Gab, Mastodon And The Challenges Of Content Moderation On A More Distributed Social Network
from the experimentation-through-federation dept
While so many of the discussions and debates about content moderation focus on a few giant platforms — namely Facebook, YouTube and Twitter — it’s fascinating to see how they play out in other arenas. Indeed, one of the reasons why we’re so concerned about efforts to “regulate” content moderation practices on social media is that focusing on the manner in which those big, centralized platforms work could serve to stifle newer, more innovative platforms, whose very set up may inherently deal with the “problems” in the first place (see my protocols, not platforms discussion for one example).
There are a few interesting platforms out there trying to take a different approach to nearly everything — and one of the more well known is Mastodon, an open source “federated” system that is sort of somewhat like Twitter. If you somehow have missed the Mastodon boat, I’d recommend the long piece Sarah Jeong wrote about it two years ago, which is a pretty good intro to the topic. The really short version, though, is that anyone can set up their own Mastodon community and, if others so choose, they may “federate” with other Mastodon communities. You could build a Mastodon instance that is totally isolated from others, or you could build one that connects to others and allows “toots” to go from one instance of Mastodon to others. And, of course, the federating can change over time. It’s kind of neat in that it allows for multiple communities, who can set different rules, norms and standards, and thus you get much more widespread experimentation. And, unlike a fully centralized system, like Twitter, the ability for different instances to just “go there own way” if they disagree, allows for much greater flexibility, without a centralized content moderation impossibility.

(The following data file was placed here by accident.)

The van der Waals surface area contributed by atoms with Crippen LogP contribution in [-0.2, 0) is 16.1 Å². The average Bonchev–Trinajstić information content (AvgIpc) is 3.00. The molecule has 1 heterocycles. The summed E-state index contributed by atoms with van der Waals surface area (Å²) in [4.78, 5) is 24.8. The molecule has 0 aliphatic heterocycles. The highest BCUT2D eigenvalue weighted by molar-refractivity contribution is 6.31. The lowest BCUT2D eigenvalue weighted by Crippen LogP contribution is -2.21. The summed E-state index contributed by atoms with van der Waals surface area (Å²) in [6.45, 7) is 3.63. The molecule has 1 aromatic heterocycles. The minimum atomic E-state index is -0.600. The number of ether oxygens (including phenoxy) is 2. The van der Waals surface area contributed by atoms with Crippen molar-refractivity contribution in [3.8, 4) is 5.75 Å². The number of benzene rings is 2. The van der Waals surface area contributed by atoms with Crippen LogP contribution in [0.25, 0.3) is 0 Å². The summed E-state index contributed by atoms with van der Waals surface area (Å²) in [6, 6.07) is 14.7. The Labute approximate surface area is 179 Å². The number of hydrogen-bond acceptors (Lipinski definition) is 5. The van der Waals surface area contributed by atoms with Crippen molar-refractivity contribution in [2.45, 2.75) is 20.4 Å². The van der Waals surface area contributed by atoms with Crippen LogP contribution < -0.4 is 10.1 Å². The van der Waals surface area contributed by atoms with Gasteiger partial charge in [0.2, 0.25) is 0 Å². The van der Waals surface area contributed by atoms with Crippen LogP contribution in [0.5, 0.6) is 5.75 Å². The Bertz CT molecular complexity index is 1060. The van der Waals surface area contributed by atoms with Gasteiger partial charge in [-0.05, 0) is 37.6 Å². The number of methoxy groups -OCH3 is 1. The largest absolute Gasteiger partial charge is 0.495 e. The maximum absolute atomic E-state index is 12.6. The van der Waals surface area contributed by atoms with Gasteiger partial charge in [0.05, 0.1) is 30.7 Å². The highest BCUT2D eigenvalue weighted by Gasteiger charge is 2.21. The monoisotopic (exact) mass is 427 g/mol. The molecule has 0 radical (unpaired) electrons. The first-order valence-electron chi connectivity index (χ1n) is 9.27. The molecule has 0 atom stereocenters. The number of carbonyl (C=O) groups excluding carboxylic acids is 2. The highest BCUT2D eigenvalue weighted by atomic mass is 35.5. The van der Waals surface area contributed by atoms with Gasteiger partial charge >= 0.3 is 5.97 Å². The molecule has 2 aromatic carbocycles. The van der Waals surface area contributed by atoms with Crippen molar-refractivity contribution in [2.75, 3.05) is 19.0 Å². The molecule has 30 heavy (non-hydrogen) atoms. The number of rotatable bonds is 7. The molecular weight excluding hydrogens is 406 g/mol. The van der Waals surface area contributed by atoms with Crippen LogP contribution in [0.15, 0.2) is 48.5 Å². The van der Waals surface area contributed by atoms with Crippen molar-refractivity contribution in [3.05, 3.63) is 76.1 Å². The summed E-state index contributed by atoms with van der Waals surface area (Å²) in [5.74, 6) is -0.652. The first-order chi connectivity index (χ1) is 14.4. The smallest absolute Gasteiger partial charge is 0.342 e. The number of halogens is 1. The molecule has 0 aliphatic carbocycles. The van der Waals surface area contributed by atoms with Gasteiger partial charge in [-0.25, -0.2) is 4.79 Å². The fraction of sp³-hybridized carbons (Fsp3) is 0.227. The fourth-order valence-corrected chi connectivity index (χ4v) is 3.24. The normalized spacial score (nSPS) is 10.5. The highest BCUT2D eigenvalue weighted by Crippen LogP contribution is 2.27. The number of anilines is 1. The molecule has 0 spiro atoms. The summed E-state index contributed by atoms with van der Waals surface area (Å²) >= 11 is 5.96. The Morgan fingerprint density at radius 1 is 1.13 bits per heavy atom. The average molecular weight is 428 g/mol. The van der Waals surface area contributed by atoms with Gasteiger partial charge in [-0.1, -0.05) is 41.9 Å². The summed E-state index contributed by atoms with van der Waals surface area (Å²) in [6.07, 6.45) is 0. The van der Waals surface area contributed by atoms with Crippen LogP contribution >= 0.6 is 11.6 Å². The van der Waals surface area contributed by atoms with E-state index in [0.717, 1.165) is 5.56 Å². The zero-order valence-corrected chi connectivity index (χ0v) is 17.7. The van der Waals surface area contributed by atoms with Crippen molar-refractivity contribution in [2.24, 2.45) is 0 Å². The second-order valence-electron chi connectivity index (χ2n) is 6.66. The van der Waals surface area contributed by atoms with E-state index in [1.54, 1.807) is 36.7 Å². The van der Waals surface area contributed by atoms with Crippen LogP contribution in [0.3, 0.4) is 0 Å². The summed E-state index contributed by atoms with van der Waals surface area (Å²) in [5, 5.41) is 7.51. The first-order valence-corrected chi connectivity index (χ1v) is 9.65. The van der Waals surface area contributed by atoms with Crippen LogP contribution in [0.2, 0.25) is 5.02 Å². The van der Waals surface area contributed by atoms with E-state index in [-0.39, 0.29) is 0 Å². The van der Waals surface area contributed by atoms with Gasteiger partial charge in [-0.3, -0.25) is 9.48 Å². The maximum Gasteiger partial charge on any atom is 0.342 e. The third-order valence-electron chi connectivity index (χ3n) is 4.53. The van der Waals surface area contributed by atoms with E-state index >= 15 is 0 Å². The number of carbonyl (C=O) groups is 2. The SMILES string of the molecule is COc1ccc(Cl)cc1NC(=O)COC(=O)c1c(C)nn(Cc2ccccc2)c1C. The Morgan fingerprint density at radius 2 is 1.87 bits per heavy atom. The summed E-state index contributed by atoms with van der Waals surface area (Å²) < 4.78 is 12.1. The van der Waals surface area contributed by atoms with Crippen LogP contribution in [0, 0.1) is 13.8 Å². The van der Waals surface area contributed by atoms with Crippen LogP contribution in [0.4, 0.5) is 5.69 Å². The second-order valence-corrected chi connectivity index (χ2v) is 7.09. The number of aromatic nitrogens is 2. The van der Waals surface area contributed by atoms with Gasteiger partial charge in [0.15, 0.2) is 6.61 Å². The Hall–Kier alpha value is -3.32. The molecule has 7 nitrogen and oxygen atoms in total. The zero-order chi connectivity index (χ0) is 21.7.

I’m still more interested in much more fully decentralized protocol-based systems, but a federated system like Mastodon, that allows for a distributed set of mini-centralized instances that can join together or separate as needed, is still pretty fascinating.